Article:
I am not making it long; it is short and to the point. The measures in the Offences against the State (Amendment) Act 1998 should not be renewed here today. It would be a statement of confidence in the primacy of the democratic process and peaceful and political pursuit of honourable objectives validly held by Members in this House and people throughout the island if there was sufficient strength among the political voices here to state that we no longer need this legislation. We believe it was never needed. We make the case again that it should not be renewed.
It is proposed that No. 15 be taken immediately on the conclusion of the Order of Business and be brought to a conclusion after 20 minutes and the following arrangements shall apply - the speeches shall be confined to a Minister or Minister of State and to the main spokespersons for Fine Gael, the Labour Party and Sinn Féin, who shall be called upon in that order, who may share their time, and which shall not exceed five minutes in each case;
Yesterday the directors of Anglo Irish Bank appeared before Oireachtas Joint Committee on Finance and the Public Service. They confirmed to the committee that €22 billion of taxpayers' money had already gone into that bank. It was appalling to hear that much of that money will not be recovered by the taxpayers.
I have a question. I ask the Ceann Comhairle to give me some latitude this morning because I will be doing this for a long time. Does the Government plan to continue the taxpayers' guarantee for existing bond investors in Anglo Irish Bank after September? The €22 billion represents three times the budget for the Department of Education and Skills. It is outrageous that taxpayers are still bailing out this bank and we do not know when it will end.
In the proposed business for next week the Government is back to its old bad habits. There are six pieces of legislation, which it proposes to guillotine. We get this coming towards the end of a session with a Government that cannot find enough business for the House to deal with for most of the year. Last week, for example, we had a short week with truncated business. When we come to the last few weeks of the session the Government introduces lots of legislation, guillotines it and gets it through as fast as possible. It is proposed to take the Health (Amendment) Bill 2010 and the European Financial Stability Facility Bill 2010, both of which the Government intends to complete next week. In other words it seeks to complete all Stages of those two Bills but neither has yet been published. At a minimum, when will we see the these Bills that the Government wants done and dusted in one go next week?
The health (amendment) Bill will be published tomorrow and the other legislation was signed off by the Cabinet on Tuesday. I assume it will be published tomorrow but I will revert to the Deputy on the matter.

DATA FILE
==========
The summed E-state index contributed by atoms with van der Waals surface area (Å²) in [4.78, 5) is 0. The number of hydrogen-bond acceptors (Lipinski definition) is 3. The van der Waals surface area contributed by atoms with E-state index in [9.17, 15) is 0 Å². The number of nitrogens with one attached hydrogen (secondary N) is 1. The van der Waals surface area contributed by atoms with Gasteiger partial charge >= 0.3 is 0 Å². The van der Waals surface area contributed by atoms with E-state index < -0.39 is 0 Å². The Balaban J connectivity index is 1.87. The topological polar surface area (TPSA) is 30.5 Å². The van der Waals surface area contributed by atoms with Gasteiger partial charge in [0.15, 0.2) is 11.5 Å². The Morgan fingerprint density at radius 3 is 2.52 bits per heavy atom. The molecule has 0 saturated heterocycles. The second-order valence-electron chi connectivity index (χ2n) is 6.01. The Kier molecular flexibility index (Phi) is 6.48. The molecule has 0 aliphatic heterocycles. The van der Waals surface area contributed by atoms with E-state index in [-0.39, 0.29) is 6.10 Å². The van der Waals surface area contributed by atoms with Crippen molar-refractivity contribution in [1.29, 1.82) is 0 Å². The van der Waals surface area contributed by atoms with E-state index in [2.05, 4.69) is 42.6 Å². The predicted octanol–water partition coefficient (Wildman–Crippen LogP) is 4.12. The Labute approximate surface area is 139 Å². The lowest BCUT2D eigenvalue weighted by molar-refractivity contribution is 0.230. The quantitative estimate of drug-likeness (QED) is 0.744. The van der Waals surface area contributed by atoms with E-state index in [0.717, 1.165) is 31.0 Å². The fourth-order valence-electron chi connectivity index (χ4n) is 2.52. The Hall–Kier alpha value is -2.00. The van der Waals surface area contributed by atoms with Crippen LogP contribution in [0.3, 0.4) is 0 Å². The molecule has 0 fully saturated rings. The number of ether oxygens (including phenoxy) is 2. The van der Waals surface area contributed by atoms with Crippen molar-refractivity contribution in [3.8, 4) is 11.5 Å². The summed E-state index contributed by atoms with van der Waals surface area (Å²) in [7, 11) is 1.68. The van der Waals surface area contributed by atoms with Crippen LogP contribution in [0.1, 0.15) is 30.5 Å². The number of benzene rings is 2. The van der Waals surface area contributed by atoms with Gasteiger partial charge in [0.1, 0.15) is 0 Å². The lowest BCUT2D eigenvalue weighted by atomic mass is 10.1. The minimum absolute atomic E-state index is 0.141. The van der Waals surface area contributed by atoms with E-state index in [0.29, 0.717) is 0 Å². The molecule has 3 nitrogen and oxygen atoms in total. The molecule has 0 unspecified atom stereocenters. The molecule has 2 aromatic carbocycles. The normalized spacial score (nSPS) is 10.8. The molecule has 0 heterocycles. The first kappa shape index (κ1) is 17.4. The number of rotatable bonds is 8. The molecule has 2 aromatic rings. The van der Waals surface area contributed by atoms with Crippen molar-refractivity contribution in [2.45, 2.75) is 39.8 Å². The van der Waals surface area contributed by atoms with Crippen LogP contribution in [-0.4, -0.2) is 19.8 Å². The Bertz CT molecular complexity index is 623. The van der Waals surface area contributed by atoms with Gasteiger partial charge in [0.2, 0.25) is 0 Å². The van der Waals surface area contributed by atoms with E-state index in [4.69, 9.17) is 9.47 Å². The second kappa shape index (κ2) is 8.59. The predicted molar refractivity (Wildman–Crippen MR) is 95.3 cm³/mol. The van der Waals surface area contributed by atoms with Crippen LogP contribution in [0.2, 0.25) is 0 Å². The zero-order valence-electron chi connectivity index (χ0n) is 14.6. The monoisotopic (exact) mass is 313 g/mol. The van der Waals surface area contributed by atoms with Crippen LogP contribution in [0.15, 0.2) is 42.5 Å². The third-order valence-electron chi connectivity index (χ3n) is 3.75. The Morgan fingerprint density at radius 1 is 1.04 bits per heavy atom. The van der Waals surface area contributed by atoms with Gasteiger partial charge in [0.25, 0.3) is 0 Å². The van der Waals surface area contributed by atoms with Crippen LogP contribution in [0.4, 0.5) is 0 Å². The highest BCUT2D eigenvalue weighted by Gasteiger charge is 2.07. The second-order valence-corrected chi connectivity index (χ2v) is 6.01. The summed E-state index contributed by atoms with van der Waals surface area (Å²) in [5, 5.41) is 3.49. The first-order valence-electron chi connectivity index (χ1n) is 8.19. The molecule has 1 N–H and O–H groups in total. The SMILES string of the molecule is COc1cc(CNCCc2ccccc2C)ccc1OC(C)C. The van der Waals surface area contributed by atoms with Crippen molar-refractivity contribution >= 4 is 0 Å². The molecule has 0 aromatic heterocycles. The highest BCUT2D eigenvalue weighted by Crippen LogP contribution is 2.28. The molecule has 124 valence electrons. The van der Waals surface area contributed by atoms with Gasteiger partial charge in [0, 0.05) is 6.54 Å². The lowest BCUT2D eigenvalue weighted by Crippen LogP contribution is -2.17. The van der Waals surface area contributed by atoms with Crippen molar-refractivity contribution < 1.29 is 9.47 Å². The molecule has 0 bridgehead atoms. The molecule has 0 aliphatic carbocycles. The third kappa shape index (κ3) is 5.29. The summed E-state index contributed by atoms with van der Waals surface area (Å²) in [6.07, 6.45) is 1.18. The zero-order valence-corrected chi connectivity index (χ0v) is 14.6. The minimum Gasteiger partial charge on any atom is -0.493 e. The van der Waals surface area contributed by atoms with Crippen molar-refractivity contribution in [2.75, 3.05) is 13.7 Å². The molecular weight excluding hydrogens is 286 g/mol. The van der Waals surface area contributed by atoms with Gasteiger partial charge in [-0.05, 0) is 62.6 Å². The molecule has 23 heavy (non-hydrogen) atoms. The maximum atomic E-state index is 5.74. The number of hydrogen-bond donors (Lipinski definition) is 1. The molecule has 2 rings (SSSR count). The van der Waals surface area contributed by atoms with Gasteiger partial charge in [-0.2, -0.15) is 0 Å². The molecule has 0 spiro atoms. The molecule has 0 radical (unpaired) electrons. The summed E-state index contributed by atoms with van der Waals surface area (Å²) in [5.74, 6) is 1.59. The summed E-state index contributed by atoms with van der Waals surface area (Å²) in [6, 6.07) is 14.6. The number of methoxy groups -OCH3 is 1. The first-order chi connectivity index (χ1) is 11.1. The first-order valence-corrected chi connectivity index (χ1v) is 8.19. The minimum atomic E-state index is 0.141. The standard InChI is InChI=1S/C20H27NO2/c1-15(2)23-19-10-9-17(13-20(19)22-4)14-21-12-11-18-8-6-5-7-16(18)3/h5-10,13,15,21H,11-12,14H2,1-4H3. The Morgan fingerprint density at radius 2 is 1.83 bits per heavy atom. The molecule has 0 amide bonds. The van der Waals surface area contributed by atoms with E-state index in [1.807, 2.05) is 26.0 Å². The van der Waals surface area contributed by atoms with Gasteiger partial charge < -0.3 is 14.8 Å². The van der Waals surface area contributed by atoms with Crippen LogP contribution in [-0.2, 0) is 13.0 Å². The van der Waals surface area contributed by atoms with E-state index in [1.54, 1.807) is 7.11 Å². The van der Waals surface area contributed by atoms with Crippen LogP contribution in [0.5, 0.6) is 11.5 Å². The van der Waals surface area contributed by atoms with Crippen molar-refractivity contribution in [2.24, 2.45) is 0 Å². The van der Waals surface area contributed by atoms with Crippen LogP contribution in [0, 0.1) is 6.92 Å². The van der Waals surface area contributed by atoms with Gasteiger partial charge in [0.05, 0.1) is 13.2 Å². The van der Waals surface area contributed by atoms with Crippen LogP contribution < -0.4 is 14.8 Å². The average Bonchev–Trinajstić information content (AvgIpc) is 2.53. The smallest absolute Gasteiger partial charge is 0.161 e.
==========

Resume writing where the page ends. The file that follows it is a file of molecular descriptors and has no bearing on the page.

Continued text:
The Civil Partnership Bill will next come to Report and Final Stages. My understanding is that all parties support the passage of this Bill so will the Tánaiste confirm that it will come before this House for final passage before the summer recess?
I have two questions. One relates to the Criminal Law (Insanity) Bill 2010. The Minister for Justice, Equality and Law Reform is leaving the Chamber but it is one of his pieces of legislation. It concerns the process of releasing people from the Central Mental Hospital with some kind of supervision. Will that come to the Dáil in this session before the summer?
The revised Limerick regeneration plan was to come before the Cabinet this week. There seems to be some lack of clarity on whether it was decided. Will the Tánaiste confirm if it got the Government's backing and if there is a decision to allocate funding this year in order to implement the regeneration plans in Limerick?
Matters going before the Cabinet are not matters for the Order of Business. The Government is committed to the delivery of the Limerick regeneration programme and the Minister of State in charge of it will make a public announcement. I do not have a date for that.
Another piece of legislation promised to the House and the people and which was to be passed before the summer recess is the psychoactive substances Bill, which is the legislation dealing with head shops. The Minister for Justice, Equality and Law Reform has just left but when will it be published so we can have a look at it and have enough time to properly debate it in the House on Second Stage? Given the short time available, it should be left until the autumn to have a proper debate on Committee and Report Stage.
That legislation was sanctioned by the Cabinet and we are ad idem that the legislation should be passed before the Houses rise for the summer recess. I am sure we will get the co-operation from everyone to ensure that legislation will get through.
The Saville inquiry investigated the killing of 14 people in 1972 in Derry, which is very close to the Tánaiste's constituency. The outcome of that inquiry was welcomed across the political and religious divides. In 1974, 34 people were killed in the Dublin-Monaghan bombings, most in my own constituency in Dublin Central. The justice committee produced a report, arising from the Judge Barron investigations, requesting that the Government seek through negotiations and meetings with the British Government for the British authorities-----